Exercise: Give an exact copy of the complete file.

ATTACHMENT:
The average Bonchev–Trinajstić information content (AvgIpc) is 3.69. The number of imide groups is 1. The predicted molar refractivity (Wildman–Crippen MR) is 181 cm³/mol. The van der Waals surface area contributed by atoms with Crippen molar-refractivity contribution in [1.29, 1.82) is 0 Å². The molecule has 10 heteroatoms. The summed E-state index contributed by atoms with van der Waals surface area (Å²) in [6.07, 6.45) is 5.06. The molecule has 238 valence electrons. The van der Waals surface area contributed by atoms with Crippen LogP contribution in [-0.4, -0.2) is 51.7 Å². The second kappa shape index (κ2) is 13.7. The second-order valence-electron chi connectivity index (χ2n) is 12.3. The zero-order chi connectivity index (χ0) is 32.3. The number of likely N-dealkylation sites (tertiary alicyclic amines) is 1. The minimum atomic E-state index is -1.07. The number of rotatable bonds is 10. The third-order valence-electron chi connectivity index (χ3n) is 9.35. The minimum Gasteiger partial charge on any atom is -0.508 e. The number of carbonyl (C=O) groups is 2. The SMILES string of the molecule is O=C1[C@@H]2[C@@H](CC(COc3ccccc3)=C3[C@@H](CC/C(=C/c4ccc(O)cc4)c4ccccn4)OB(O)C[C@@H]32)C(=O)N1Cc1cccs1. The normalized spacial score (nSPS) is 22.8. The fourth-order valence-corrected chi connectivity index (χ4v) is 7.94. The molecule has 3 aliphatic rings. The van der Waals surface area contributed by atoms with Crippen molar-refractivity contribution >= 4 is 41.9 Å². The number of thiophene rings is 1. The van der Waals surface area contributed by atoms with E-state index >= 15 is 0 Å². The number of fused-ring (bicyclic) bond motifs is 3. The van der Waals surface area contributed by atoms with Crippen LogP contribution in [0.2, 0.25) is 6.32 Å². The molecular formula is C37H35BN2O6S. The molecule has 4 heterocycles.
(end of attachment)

The average Bonchev–Trinajstić information content (AvgIpc) is 3.69. The number of imide groups is 1. The predicted molar refractivity (Wildman–Crippen MR) is 181 cm³/mol. The van der Waals surface area contributed by atoms with Crippen molar-refractivity contribution in [1.29, 1.82) is 0 Å². The molecule has 10 heteroatoms. The summed E-state index contributed by atoms with van der Waals surface area (Å²) in [6.07, 6.45) is 5.06. The molecule has 238 valence electrons. The van der Waals surface area contributed by atoms with Crippen LogP contribution in [-0.4, -0.2) is 51.7 Å². The second kappa shape index (κ2) is 13.7. The second-order valence-electron chi connectivity index (χ2n) is 12.3. The zero-order chi connectivity index (χ0) is 32.3. The number of likely N-dealkylation sites (tertiary alicyclic amines) is 1. The minimum atomic E-state index is -1.07. The number of rotatable bonds is 10. The third-order valence-electron chi connectivity index (χ3n) is 9.35. The minimum Gasteiger partial charge on any atom is -0.508 e. The number of carbonyl (C=O) groups is 2. The SMILES string of the molecule is O=C1[C@@H]2[C@@H](CC(COc3ccccc3)=C3[C@@H](CC/C(=C/c4ccc(O)cc4)c4ccccn4)OB(O)C[C@@H]32)C(=O)N1Cc1cccs1. The normalized spacial score (nSPS) is 22.8. The fourth-order valence-corrected chi connectivity index (χ4v) is 7.94. The molecule has 3 aliphatic rings. The van der Waals surface area contributed by atoms with Crippen molar-refractivity contribution >= 4 is 41.9 Å². The number of thiophene rings is 1. The van der Waals surface area contributed by atoms with E-state index >= 15 is 0 Å². The number of fused-ring (bicyclic) bond motifs is 3. The van der Waals surface area contributed by atoms with Crippen LogP contribution in [0.2, 0.25) is 6.32 Å². The molecular formula is C37H35BN2O6S. The molecule has 4 heterocycles.